Tiffany shares slumped 5.6% Wednesday morning after the American jeweler reported first quarter worldwide net sales rose 1% to $900 million, thanks to growth in Asia-Pacific and wholesale sales, while same-store sales fell 3% year over year. Consensus Metrix analysts had forecast a 1.1% rise in same-store sales, according to Reuters.
In the Americas, Q1 total sales fell 3% to $392 million while same-store sales fell 4% (with no impact from currency fluctuations) due to lower spending by both foreign tourists and local customers, according to a company press release. In the Asia-Pacific region, Q1 total sales rose 8% to $257 million, thanks to strong growth in mainland China and varying degrees of softness in other markets, while same-store sales fell 3%. On a constant-exchange-rate basis, total sales rose 9% and same-store sales fell 2%, the company said.
For the full year, the company expects worldwide net sales to rise over the prior year by a low-single-digit percentage (on a constant-exchange-rate basis) and net earnings per diluted share to rise by a high-single-digit percentage over last year.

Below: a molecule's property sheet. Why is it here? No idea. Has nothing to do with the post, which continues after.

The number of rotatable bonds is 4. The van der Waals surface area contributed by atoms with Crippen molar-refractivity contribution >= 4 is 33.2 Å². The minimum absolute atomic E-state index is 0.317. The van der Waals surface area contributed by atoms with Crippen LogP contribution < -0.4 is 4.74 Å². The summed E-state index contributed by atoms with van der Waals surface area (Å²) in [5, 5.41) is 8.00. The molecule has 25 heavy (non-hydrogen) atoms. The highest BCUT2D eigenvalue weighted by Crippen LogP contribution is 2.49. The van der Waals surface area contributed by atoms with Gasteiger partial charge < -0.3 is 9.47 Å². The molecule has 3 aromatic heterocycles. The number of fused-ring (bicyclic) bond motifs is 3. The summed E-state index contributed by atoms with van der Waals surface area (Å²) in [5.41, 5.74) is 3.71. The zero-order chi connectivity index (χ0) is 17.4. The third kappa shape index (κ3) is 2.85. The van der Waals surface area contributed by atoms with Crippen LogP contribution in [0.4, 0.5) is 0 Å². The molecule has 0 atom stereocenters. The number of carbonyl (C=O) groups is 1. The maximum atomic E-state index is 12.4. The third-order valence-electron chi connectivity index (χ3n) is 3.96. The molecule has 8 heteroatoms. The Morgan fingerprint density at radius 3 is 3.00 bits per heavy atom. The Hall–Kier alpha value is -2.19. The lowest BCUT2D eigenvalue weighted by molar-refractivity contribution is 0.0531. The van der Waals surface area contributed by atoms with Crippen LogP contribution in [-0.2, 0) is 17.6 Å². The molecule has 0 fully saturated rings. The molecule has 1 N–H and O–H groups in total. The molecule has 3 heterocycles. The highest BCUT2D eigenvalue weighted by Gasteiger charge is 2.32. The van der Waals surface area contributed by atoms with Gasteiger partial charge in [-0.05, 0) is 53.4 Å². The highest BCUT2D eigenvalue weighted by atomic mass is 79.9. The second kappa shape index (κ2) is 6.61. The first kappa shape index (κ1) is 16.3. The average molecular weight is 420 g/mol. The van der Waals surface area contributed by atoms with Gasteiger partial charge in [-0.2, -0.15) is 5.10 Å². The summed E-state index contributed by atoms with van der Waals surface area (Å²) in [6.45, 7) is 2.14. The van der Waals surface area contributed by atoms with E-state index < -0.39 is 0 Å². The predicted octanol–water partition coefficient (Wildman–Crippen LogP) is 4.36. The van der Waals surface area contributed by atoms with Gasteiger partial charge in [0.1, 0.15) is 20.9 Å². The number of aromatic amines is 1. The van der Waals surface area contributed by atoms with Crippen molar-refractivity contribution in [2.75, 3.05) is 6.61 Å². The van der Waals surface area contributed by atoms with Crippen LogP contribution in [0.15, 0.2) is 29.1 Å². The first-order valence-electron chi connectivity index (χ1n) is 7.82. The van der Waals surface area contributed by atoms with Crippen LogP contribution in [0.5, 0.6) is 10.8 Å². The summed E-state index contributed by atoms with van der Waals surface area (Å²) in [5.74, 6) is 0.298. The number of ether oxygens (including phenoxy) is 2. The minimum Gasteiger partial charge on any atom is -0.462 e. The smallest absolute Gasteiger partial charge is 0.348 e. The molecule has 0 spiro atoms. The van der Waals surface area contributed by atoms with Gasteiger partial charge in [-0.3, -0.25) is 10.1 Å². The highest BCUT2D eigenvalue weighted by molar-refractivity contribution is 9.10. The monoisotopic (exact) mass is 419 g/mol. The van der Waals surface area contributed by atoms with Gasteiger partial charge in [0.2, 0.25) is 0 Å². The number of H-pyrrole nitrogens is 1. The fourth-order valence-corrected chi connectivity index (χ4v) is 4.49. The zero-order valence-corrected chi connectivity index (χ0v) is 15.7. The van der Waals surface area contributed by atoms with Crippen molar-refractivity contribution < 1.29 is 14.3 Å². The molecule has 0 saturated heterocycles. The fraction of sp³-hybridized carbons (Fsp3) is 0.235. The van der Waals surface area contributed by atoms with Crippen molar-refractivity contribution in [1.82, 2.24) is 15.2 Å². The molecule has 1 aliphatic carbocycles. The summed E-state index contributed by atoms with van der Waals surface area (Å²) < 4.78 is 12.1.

Tiffany chairman and interim CEO Michael Kowalski on Wednesday said the jeweler’s first quarter results "modestly exceeded … near-term expectations.”
“[W]e are focused on executing long-term strategies to achieve stronger and sustainable performance through product introductions, optimization of our store base, effective marketing communications and the delivery of experiences that resonate with our customers,” he said in a statement. “In so doing, we believe Tiffany & Co. is well-positioned to generate an attractive total shareholder return over the long-term.”
Tiffany has been scrambling in recent quarters as tourist sales have dropped off due to the strong dollar. The company has moved more assertively online, inking a deal with Net-A-Porter to reach millennials without resorting to price reductions. The iconic American jeweler’s flagship New York City store also finds itself at a disadvantage thanks to its proximity to Trump Tower, which has seen protests and a security maelstrom since the November presidential election. Tiffany has taken steps to mitigate the impact of increased security on its nearby flagship store’s sales and traffic, including putting up NYPD barricades draped in monogrammed Tiffany-blue cloth to create a path for customers.
Frederic Cumenal stepped down as chief in February amid the struggles, the latest in a series of changes across Tiffany's executive suite. In September, the company named Mark Erceg, former chief financial officer of Canadian Pacific Railway, as its CFO; he replaced Ralph Nicoletti, who left after just two years to become CFO of consumer products company Newell Brands. Last month, Tiffany promoted Reed Krakoff to the newly created role of chief artistic officer. Krakoff, who spent 17 years as the creative director of accessories retailer Coach, held a senior design role at Ralph Lauren, before serving as a creative collaborator for Tiffany with the relaunch of a luxury accessories collection.